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  • Writer's pictureNew Gloucester GOP

Guest Post: Rep. Amy Arata's Memorial Day Speech




Memorial Day, originally called “Decoration Day”, followed the devastation of the Civil War, as

a day to spread flowers on the graves of soldiers. On April 25, 1866, in Columbus, Mississippi,

Confederate graves were decorated, but a southern lady named Augusta Cox noticed that the

graves of Union soldiers were bare. She said, “Let’s drop a flower on each of their graves for

their Mothers’ sakes, each mound represents some Mother’s darling.” News of this

inspirational act of kindness spread nationwide, and Mrs. Cox later said, “We know Jesus would

have us forgive as we hope to be forgiven. He loved everyone, and we are to follow His

example, or we cannot be His disciples.”

A similar act of reconciliation occurred right here in Maine in 1862, when the Ladies of Gray

raised money for a headstone for an unknown Confederate soldier whose body had mistakenly

been sent to the family of Lieutenant Charles Colley. When Decoration Day became a formal

holiday in 1868, they placed a Confederate flag on this stranger’s grave. How painful that must

have been for them, knowing that flag was a symbol of the enemy who had killed their son,

husband, father, or friend! Yet they faced this pain and placed a Confederate flag on his grave

out of respect for this individual, and to remember the history of what we’ve been through as a

nation and the reconciliation that was so desperately needed.

Many of us feel pain, revulsion, or bewilderment when we see a Confederate flag. It’s

bewildering that so many people were willing to suffer and die for an unjust cause. If you

believe the sanitized “Gone With the Wind” version of slavery, I urge you to read the Narrative

of the Life of Frederick Douglass, an American Slave. You can find it online for free, and it gives

a first-person account of the beatings, murders, rapes, and other cruelty done to enslaved

people in America. It’s truly bizarre and unfathomable that hundreds of thousands of regular

people were willing to die for something so reprehensible!

Accurate historical reenactments help us to stop and think, “If regular people like these could

have sincerely believed in something so wrong, is it possible that I may also believe in

something that’s wrong?” They believed that an entire race was less than human. Is there a

group of people who we treat as less than human based on their age, ability, or race? We

should be grateful for the time of reflection that these actors provide for us, even if it makes us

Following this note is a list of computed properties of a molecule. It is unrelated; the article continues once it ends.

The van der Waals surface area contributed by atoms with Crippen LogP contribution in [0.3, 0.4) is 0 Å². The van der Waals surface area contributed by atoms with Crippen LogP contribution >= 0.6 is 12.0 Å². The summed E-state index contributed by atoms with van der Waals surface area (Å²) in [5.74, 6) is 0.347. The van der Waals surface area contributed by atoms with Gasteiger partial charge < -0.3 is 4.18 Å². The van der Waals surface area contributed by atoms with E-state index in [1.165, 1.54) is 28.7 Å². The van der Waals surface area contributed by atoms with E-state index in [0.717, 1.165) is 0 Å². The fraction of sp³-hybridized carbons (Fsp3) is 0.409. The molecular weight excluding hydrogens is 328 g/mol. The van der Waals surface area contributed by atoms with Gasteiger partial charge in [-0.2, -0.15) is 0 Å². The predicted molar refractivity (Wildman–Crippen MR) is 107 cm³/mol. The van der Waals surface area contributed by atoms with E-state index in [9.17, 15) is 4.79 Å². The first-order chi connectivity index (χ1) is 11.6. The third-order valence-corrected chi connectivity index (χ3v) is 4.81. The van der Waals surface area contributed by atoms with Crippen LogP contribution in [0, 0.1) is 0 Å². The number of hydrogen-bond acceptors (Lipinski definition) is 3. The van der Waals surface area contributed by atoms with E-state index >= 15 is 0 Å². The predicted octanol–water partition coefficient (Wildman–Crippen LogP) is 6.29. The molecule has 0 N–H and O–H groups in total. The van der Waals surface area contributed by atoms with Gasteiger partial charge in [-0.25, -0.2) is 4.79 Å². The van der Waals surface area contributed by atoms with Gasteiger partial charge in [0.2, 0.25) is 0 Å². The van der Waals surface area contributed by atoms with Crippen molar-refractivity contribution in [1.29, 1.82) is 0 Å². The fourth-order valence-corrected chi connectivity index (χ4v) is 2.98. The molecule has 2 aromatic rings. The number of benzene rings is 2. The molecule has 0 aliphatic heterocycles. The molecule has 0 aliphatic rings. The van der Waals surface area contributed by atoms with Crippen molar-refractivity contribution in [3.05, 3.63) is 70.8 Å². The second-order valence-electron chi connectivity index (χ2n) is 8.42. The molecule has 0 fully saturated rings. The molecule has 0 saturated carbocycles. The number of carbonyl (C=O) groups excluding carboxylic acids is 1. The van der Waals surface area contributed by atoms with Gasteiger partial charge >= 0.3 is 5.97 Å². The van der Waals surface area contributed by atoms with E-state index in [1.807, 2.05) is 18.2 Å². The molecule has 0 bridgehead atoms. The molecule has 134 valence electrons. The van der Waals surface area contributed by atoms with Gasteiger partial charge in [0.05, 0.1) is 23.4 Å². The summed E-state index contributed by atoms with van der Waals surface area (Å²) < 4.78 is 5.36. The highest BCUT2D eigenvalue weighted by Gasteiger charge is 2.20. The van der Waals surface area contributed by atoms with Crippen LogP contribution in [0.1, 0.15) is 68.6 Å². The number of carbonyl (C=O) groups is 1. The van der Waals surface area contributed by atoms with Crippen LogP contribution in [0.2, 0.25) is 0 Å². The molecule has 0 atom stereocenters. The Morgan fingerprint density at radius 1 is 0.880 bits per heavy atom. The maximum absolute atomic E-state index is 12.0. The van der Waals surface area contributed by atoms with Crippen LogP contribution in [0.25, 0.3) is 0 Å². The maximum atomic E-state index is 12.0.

uncomfortable.

You may think that such a mass delusion could never happen in this modern world with our

instant access to information and communication. However, sadly, it is happening right now in

a modern country that doesn’t have the freedom of speech and religion that we often take for

granted. The majority of Russians, where the state controls the media, communication, and

religion, believe that the attack on Ukraine is justified, even though the attack was unprovoked

and thousands of innocent people have been killed. As Americans, we can’t take our freedoms

for granted. This includes our freedom to display whatever flags we want to, and the freedom

to protest peacefully. I’m grateful that our military continues to be vigilant in protecting our

constitutional rights. I’m especially grateful for those who have made the ultimate sacrifice,

whom we honor today.


In conclusion, we must remember history and teach it to our children; the good and the bad,

the pain as well as the victory. We must strive toward reconciliation with those we have

battled, both internationally and domestically. The ladies who decorated the graves of the

enemy on that first Memorial Day inspired a poem by Francis Miles Finch called “The Blue and

the Gray”, and here’s a part of it:

By the flow of the inland river,

  Whence the fleets of iron have fled,

Where the blades of the grave-grass quiver,

  Asleep are the ranks of the dead:

      Under the sod and the dew,

        Waiting the judgment-day;

      Under the one, the Blue,

        Under the other, the Gray.

       

These in the robings of glory,

  Those in the gloom of defeat,

All with the battle-blood gory,

  In the dusk of eternity meet:

      Under the sod and the dew,

        Waiting the judgment-day,

      Under the laurel, the Blue,

        Under the willow, the Gray.

No more shall the war cry sever,

  Or the winding rivers be red;

They banish our anger forever

  When they laurel the graves of our dead!

      Under the sod and the dew,

        Waiting the judgment-day,

      Love and tears for the Blue,

        Tears and love for the Gray.


May God bless you and your families as you enjoy the gift of freedom on this Memorial Day.



 

*This is a guest post by Rep. Amy Arata. The New Gloucester GOP supports the right of individuals to submit guest blog posts freely, and without censorship. If you are interested in sharing an article, or post please send all submissions to newgloucestergop@gmail.com

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